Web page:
As loved ones reach the end of life there comes a time where man’s science can no longer save them. However, they may need more or different care than we can provide on our own. At such a moment we enter the world of hospice.
My first real-world introduction to hospice came when my grandmother passed away several years ago.The comfort and assistance that our whole family received at that time made a big hospice believer out of me.
Hospice treatment involves an entire team of medical, mental health, spiritual, and social work professionals. All hospice team members have received specific training in end of life issues. Of particular interest to Christians is the presence of a chaplain on many hospice teams.
The term “hospice” comes from the Latin word hospitium, meaning “guest house.” St. Christopher’s the first modern hospice was founded outside London by Dr. Cicely Saunders in the 1960’s. The first hospice in the United States was founded in New Haven, Connecticut in 1974. There are now over 4,700 hospice “agencies” across the country. In 2007 they cared for over 1.4 million people and their families.
When is it time for hospice? In most cases hospice agencies will not accept a patient until there is a diagnosis that the patient has less than a year to live. Hospice becomes an option when death is inevitable, but life is not yet over.
One interesting facet about hospice care is that hospice teams care for the families as well as the patient. Many agencies even extend these services beyond the time of the patient’s passing.
Even though hospice has been in this country for over 35 years many people are still unaware of it as an option. Many also fear that the cost of hospice will be out of their reach at a time when a family’s finances are already stretched especially thin. The good news is that hospice care is rarely more and often less expensive than end of life care would otherwise be. This, in part, is because hospice agencies are often non-profit and make use of volunteer professionals. Hospice professionals have expertise in end of life care that can make their services less expensive than you might think.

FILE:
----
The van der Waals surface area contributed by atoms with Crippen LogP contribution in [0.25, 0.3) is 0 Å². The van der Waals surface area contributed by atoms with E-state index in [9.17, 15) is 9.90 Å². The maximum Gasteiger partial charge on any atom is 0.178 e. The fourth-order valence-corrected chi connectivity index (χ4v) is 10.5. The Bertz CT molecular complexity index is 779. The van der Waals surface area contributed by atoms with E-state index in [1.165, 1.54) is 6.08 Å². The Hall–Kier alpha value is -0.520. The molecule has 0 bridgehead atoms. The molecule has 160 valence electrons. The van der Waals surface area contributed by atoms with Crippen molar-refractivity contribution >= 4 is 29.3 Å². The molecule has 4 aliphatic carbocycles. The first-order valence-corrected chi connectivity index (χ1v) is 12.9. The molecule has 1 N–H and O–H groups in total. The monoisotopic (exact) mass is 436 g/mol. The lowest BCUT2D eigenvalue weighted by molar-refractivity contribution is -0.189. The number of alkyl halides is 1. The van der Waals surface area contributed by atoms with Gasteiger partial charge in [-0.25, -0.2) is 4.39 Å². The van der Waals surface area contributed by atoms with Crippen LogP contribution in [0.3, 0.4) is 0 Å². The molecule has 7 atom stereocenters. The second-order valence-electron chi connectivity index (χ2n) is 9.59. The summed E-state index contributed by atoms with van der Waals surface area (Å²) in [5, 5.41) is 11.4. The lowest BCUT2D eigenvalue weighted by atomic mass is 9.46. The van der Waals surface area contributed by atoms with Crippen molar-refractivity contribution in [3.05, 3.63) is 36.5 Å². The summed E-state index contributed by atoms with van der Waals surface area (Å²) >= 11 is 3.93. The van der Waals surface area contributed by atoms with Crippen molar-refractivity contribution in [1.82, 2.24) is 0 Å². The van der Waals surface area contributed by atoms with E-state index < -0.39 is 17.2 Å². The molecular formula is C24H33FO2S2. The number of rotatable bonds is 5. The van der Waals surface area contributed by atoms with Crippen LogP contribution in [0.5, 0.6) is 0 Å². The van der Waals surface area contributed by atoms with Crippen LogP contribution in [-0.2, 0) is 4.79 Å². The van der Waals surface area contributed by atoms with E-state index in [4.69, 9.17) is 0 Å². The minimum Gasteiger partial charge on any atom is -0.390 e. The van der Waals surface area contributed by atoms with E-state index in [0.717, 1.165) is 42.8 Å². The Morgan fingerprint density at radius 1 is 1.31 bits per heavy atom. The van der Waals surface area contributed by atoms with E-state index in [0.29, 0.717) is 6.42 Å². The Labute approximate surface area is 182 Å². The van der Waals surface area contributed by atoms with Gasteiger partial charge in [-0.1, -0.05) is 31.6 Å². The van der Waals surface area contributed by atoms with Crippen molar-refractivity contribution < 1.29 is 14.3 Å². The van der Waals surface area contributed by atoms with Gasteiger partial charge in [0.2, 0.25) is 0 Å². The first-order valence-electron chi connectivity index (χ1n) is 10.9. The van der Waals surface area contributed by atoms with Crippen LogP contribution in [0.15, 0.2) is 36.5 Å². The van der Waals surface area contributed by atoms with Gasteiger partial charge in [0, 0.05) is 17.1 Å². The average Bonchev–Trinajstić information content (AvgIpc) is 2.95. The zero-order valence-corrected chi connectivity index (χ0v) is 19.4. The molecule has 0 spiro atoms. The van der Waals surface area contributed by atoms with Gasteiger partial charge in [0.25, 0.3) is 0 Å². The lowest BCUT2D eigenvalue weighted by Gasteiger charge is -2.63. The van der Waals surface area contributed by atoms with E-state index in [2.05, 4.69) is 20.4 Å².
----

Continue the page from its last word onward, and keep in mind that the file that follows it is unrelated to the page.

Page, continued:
Another misconception is that because hospice cannot provide a cure, nothing else can be done. This is not the case. Hospice teams are experts at palliative care. Both pain and nutrition, for example, can be managed to make the patient’s last days as comfortable as possible. A big concern is that families will have to change physicians to enter hospice. This also is untrue. Many, if not most, hospice agencies will work with the physician of choice.
Hospice is a method of treatment, not a place. In fact, hospice or palliative care is delivered in a wide variety of settings. Hospice teams work in hospitals, nursing homes and dedicated facilities. Many patients receive care in their own homes where they are surrounded by their families and familiar settings.
Where do we find hospice? Your physician may be a good place to start. If your loved one is hospitalized, they may have a social worker who can refer you to a local agency. As in all times of difficulty, don’t be afraid to ask your pastor. Pastors by nature of their calling keep up with resources in the community. As our society ages, things like hospice are becoming a lot more common.
When someone you love is near death, hospice can ease the transition. More communities are finding themselves home to hospice agencies.
Rev. Robert A. Crutchfield is the founding pastor of Compassion Church of Katy and is a Fire and EMS Chaplain. Visit http://faithinspires.wordpress.com to learn more or call 281-660-4294.